Oil field services major Halliburton (NYSE:HAL) reported its Q4 2012 earnings on Friday. The firm’s performance was weighed down by the tough market for pressure pumping services and lower land based drilling activity in North America. However, a strong international performance and better than expected offshore drilling in the U.S. Gulf of Mexico helped the firm partially offset the margin decline. While revenues grew by 3% to around $7.3 billion compared to last year, income from continuing operations fell by almost 35% to around $592 million.  Although the firm’s results were lackluster compared to last year, they beat market estimates sending the stock up by over 5% in Friday’s trading. Here are the key takeaways from the earnings release and what it could mean for Halliburton going forward.
North American Results Impacted Once Again By Weak Hydraulic Fracturing Market
Like its counterparts Schlumberger (NYSE:SLB) and Baker Hughes (NYSE:BHI) which reported results recently, Halliburton’s North American operations performed poorly, with revenues and margins in the region declining by around 9% and 58%, respectively.
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Drilling for oil and gas slowed in North America during the last few weeks of Q4 with the number of oil rigs alone falling by over 5%. Additionally, the oversupply of pressure pumping equipment and weaker natural gas drilling caused pricing for services like hydraulic fracturing to decline significantly. Margins were also squeezed by high costs for guar gum, a raw material used in the fracking process. The firm stocked up on high priced guar gum inventory last year when prices for the commodity hit an all-time high. Now, since the firm continues to consume inventory valued at higher than market costs, it is weighing down the firm’s earnings. The pricing in the pressure pumping market is expected to remain challenging through 2013 and a complete recovery will be contingent on an increase of gas prices and attrition of pumping equipment from the market. The costs for guar could also decrease from Q1 onwards as the firm works through higher cost inventory. ((Earnings Call Transcripts, Seeking Alpha))
Offshore drilling in the U.S. Gulf of Mexico was strong with business in the region growing by around 37% this year. The firm expects the region to contribute significantly to margin and profit growth in 2013, thanks to market share gains and the commissioning of new deepwater rigs.
International Performance And Growth Opportunities
Among the oil field services firms that we cover, Halliburton derives the smallest portion of its revenues from international operations (around 44%). International revenues grew by 20% while operating income grew by almost 38%. The Middle East/Asia and Latin American operations performed particularly well with business in both regions growing by around 25%. The firm expects global customer spending to grow strongly this year and predicts that its international business growth will outpace the spending levels due to pricing increases, new contracts and new technologies being introduced in international markets. The firm has been focusing on three areas to grow globally: unconventional plays, services for deepwater rigs and production enhancement from mature fields.
Unconventional Plays: Halliburton is recognized as the market leader in services for unconventional plays in North America, the largest market by far for unconventional plays. Globally, unconventional resources are largely under-tapped and provide a promising growth opportunity. Through 2012, the firm expanded its service footprint catering to some of the first commercial unconventional wells in Australia and China and has also stepped up unconventionals business in other markets like Saudi Arabia, Mexico and Argentina. Progress could be slow, however, as most countries are just in the evaluation phase and are yet to begin full fledged commercial production.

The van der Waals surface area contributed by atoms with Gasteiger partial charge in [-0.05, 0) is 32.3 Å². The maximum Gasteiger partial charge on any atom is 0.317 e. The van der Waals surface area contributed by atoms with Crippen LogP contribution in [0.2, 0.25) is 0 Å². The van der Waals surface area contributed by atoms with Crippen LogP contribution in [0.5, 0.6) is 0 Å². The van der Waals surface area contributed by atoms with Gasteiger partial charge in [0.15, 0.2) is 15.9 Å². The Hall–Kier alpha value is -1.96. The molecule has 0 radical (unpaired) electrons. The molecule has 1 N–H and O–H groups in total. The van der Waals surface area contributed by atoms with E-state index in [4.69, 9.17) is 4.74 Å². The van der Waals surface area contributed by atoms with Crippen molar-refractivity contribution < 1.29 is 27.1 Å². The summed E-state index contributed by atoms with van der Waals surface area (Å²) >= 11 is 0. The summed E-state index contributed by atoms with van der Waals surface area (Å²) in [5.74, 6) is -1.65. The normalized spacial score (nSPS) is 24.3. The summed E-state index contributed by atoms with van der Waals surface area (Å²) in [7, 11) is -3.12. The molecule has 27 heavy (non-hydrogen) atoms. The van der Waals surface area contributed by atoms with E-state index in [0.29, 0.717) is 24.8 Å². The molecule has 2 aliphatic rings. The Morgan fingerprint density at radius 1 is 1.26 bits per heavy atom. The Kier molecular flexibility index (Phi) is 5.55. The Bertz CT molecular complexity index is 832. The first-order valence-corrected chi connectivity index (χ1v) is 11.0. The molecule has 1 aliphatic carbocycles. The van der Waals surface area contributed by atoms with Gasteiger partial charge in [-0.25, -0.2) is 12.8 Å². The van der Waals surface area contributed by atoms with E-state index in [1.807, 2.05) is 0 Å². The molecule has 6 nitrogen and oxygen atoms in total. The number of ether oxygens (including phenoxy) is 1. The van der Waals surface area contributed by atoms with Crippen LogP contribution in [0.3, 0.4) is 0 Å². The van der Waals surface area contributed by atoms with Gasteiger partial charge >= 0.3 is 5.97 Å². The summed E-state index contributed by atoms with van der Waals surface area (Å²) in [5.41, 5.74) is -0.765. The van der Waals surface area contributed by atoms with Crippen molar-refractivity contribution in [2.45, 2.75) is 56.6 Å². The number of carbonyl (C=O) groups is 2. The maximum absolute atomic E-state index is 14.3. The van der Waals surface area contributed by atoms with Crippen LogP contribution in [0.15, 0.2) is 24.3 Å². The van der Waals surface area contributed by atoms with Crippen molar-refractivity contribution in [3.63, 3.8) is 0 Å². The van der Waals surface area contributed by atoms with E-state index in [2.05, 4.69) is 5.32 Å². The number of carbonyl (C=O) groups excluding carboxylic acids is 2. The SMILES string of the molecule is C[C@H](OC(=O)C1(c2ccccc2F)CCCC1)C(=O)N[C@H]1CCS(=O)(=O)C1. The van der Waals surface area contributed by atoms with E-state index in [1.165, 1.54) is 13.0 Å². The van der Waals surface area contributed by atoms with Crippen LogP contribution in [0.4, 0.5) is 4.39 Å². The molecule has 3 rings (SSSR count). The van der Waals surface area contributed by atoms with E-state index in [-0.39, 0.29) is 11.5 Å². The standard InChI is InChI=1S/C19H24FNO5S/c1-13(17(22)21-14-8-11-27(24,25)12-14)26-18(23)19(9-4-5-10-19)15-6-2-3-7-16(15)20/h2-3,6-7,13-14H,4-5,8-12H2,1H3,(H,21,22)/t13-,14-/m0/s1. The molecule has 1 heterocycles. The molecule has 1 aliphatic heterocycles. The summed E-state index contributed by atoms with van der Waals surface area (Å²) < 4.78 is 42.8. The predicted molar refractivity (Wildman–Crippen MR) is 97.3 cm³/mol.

The firm has also been trying to cut costs and boost efficiency of its unconventional plays services. For instance, the firm’s pressure pumping equipment is gradually being transitioned to bi-fuel systems that run on diesel as well as cheaper natural gas. Halliburton has also been deploying ‘PermStim’, a polymer based substitute for guar gum, which could reduce input costs in the fracking process. These improvements should help control costs and improve margins.
Services For Mature Wells: Mature wells account for over 70% of global oil production and demand for production enhancement services for these wells is likely to be strong in the future as higher oil prices justify the relatively high cost of these services. Halliburton has been investing in expanding its capabilities in this technologically under-served market particularly in the areas of artificial lift and chemicals and has seen business for this segment double over the last two years. In Q4, the firm inked a contract with Petronas to boost production from mature wells in the Bayan field, off the coast of Malaysia.
Deepwater And Offshore Drilling: Providing services to offshore and particularly deepwater rigs is beneficial to Halliburton since they command better rates and also provide scope to offer integrated solutions to oil and gas companies. In the last year, the firm has bagged contracts and gained market share in regions like Malaysia, Mozambique, Tanzania, Kenya and Brazil. Strong oil prices are allowing firms to defray the higher costs associated with deepwater explorations and several new build deepwater ships are expected to go online this year, potentially helping business. The deepwater business is however becoming increasingly competitive and higher costs related to regulatory requirements could prove to be two potential risks in this space.Notes: